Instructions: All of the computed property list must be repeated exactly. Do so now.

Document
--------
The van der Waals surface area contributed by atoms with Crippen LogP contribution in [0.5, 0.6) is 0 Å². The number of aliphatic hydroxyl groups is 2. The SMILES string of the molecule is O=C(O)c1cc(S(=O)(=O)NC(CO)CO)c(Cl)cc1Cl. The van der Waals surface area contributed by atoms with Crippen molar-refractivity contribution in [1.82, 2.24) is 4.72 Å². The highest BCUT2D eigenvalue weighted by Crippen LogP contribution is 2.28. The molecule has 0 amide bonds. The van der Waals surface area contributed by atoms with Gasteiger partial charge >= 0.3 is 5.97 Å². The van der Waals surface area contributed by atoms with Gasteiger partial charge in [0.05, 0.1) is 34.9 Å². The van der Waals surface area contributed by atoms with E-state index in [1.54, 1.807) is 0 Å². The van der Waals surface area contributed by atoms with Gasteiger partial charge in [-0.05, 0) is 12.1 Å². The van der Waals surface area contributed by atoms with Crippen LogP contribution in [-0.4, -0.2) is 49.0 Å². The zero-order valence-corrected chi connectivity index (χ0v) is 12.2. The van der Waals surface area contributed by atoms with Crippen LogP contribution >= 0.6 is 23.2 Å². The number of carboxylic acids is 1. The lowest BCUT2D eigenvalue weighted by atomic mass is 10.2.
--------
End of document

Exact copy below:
The van der Waals surface area contributed by atoms with Crippen LogP contribution in [0.5, 0.6) is 0 Å². The number of aliphatic hydroxyl groups is 2. The SMILES string of the molecule is O=C(O)c1cc(S(=O)(=O)NC(CO)CO)c(Cl)cc1Cl. The van der Waals surface area contributed by atoms with Crippen molar-refractivity contribution in [1.82, 2.24) is 4.72 Å². The highest BCUT2D eigenvalue weighted by Crippen LogP contribution is 2.28. The molecule has 0 amide bonds. The van der Waals surface area contributed by atoms with Gasteiger partial charge >= 0.3 is 5.97 Å². The van der Waals surface area contributed by atoms with Gasteiger partial charge in [0.05, 0.1) is 34.9 Å². The van der Waals surface area contributed by atoms with E-state index in [1.54, 1.807) is 0 Å². The van der Waals surface area contributed by atoms with Gasteiger partial charge in [-0.05, 0) is 12.1 Å². The van der Waals surface area contributed by atoms with Crippen LogP contribution in [-0.4, -0.2) is 49.0 Å². The zero-order valence-corrected chi connectivity index (χ0v) is 12.2. The van der Waals surface area contributed by atoms with Crippen LogP contribution >= 0.6 is 23.2 Å². The number of carboxylic acids is 1. The lowest BCUT2D eigenvalue weighted by atomic mass is 10.2.